Character Analysis of Cyril Fielding from A Passage to India
Cyril Fielding’s character in E M Forster’s A Passage to India
Cyril Fielding, in E. M. Forster’s ‘A Passage to India’ is a simple yet extraordinary character. He is a significant deviation from the common Britishers in the novel. Many authors and critics have found a reflection of Forster himself in his character. Fielding reflects the same outlook, is different from the other British and does not have that ugly British mindset. In his character, readers can see wisdom and simplicity. Popularly known as the schoolmaster, as many English characters too call him, Fielding is generally sympathetic towards the natives. He knows and understands them and their emotions. They are simple people whom the British are ruling by force.
He is introduced as a learnt man of reserved nature who has kindness and sympathy and is therefore respected in the Indian circles. Compared to the other British whom Forster calls a comic institution, he is a kind natured man who dislikes the way English people treat the Indians. His support for the natives even lands him in trouble and still he is determined and unshaken.
He does not lose faith in himself, is willing to stand aloof from the herd he belongs to and with the people who need him. Cyril Fielding proves himself truly worthy of the readers’ respect. Forster’s rhetoric strikes at the root of the evil - the British mindset - from which all the trouble emanates. Like Forster, Fielding understands the pain of the natives and knows what the English are doing to India is unjustified. India is like a goldmine for the British and the poor natives are too simple to understand their strategy. The English are plundering their lands and cultural heritage.
Fielding is a strong character and it shows at the time of the trial of Dr Aziz. Ronny calls Fielding a crank. A subaltern disrespects him at the club. Fielding feels disrespected but still retains his calm. Just to gain sympathy from those he considers animals, he cannot stand with evil. He continues to believe Aziz is innocent and at last his trust wins. Ronny does not want to see Aziz being set free because of the heavy blow he has felt on his ego. However, Fielding is a major barrier. He has trust in Aziz and his character. Forster has positioned the character of Fielding against all the other English characters. Despite the heavy attacks at the club on his dignity, he remains firm. Adela Quested is just a simple girl, too simple to understand what is inside Ronny and his attitude. She at last understands the truth by virtue of Fielding’s support and gets to know that she had chosen to marry the wrong person - Ronny Heaslop. Heaslop epitomises the British brutality and the ugly and selfish British mindset. Fielding is cast opposite him as a noble and attractive character who loves to travel light. He likes to remain free from bias. The environment at the club grows unstable after the attack on Adela at the caves. Fielding has tried his best to remain patient and not show any attitude under heat. It is due to his light attitude that he has no hesitation or difficulty mixing with the natives. He is quite unlike the others who think of natives as inferiors and treat them as secondary beings. Fielding represents a different class of British with a modern and better outlook which helps him accommodate even those who are unlike him. This segment of the British people is rational and empathetic towards others.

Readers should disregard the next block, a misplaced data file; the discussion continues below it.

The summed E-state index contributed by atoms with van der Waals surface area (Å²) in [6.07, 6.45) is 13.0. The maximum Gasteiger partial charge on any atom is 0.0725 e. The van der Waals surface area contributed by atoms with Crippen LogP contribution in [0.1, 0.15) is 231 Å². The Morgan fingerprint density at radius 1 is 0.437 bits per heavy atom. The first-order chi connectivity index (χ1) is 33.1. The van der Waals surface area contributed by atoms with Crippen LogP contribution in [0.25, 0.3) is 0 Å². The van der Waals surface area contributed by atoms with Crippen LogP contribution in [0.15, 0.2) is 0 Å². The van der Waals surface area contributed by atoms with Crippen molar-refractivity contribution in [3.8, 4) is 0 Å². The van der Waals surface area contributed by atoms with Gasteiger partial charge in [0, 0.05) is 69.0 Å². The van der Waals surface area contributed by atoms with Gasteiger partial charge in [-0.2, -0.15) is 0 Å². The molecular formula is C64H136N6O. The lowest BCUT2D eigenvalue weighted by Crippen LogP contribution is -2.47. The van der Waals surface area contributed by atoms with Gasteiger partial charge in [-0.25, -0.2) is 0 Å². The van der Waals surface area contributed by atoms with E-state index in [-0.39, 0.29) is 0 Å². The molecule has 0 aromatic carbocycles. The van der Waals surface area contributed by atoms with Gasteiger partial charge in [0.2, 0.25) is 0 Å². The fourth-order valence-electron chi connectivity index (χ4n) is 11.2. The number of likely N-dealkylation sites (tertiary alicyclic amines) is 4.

Forster’s novel is set in British ruled India where the natives despite being simple are sensitive and respectful. Fielding does not love their exploitation at the hands of the English. While the other English are used to thinking and behaving like apes; however civilized they try to talk and appear on the outside, on the inside they are just as uncivilized as they think of the natives. Fielding is a civilized fellow and his behavior and nature attract the natives. He likes Aziz and his friendly nature but feels pathetic to see Indians acting in a childish and irresponsible manner. At the time of Aziz’s trial, he is worried that Hamidullah and party can grow overexcited and end up spoiling their own affairs. However, Hamidullah understands he is the only hope that has kept them standing amid the storm. Fielding feels the same for Godbole who is a devout Hindu. When it comes to important matters, he acts in a manner to make Fielding feel as if Godbole is either irresponsible or does not have senses. The Brahmin gives Fielding and party a slip at the time of Aziz’s trial. Fielding is the only person standing with the natives at the time of Aziz’s trial. While it makes Hamidullah’s and Aziz’ faith grow stronger, it makes the British feel betrayed. It is the first time that they show their frustration for his nature clearly. Inside the club when everyone was expecting the natives to grow restless and attack, Fielding knows that it is not the natives but the English who are the animals and villains. It is to a large extent due to his support that Hamidullah and party do not grow restless and execute the plan to rescue Aziz from the English hands with ease.